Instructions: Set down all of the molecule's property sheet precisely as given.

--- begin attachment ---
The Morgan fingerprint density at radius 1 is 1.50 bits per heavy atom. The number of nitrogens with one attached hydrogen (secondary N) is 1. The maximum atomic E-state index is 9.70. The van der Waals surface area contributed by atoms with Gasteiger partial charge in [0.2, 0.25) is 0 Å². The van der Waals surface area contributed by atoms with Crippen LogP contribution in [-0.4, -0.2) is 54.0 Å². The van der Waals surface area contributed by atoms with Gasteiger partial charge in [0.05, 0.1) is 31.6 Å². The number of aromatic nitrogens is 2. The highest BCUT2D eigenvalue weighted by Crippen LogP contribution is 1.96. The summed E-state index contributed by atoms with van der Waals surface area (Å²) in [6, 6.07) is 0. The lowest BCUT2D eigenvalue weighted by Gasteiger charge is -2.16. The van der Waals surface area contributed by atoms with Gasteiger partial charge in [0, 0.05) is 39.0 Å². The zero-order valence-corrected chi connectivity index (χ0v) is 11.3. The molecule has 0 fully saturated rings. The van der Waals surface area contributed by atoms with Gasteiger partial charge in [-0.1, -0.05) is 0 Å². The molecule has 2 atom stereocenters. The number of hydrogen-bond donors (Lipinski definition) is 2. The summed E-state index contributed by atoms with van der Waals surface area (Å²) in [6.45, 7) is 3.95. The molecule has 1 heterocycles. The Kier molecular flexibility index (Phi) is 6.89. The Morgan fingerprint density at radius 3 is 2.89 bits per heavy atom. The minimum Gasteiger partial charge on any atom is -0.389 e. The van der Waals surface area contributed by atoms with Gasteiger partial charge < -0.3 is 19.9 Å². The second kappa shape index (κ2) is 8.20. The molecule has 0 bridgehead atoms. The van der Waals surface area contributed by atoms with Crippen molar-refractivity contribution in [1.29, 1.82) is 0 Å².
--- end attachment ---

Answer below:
The Morgan fingerprint density at radius 1 is 1.50 bits per heavy atom. The number of nitrogens with one attached hydrogen (secondary N) is 1. The maximum atomic E-state index is 9.70. The van der Waals surface area contributed by atoms with Gasteiger partial charge in [0.2, 0.25) is 0 Å². The van der Waals surface area contributed by atoms with Crippen LogP contribution in [-0.4, -0.2) is 54.0 Å². The van der Waals surface area contributed by atoms with Gasteiger partial charge in [0.05, 0.1) is 31.6 Å². The number of aromatic nitrogens is 2. The highest BCUT2D eigenvalue weighted by Crippen LogP contribution is 1.96. The summed E-state index contributed by atoms with van der Waals surface area (Å²) in [6, 6.07) is 0. The lowest BCUT2D eigenvalue weighted by Gasteiger charge is -2.16. The van der Waals surface area contributed by atoms with Gasteiger partial charge in [0, 0.05) is 39.0 Å². The zero-order valence-corrected chi connectivity index (χ0v) is 11.3. The molecule has 0 fully saturated rings. The van der Waals surface area contributed by atoms with Gasteiger partial charge in [-0.1, -0.05) is 0 Å². The molecule has 2 atom stereocenters. The number of hydrogen-bond donors (Lipinski definition) is 2. The summed E-state index contributed by atoms with van der Waals surface area (Å²) in [6.45, 7) is 3.95. The molecule has 1 heterocycles. The Kier molecular flexibility index (Phi) is 6.89. The Morgan fingerprint density at radius 3 is 2.89 bits per heavy atom. The minimum Gasteiger partial charge on any atom is -0.389 e. The van der Waals surface area contributed by atoms with Gasteiger partial charge < -0.3 is 19.9 Å². The second kappa shape index (κ2) is 8.20. The molecule has 0 bridgehead atoms. The van der Waals surface area contributed by atoms with Crippen molar-refractivity contribution in [1.29, 1.82) is 0 Å².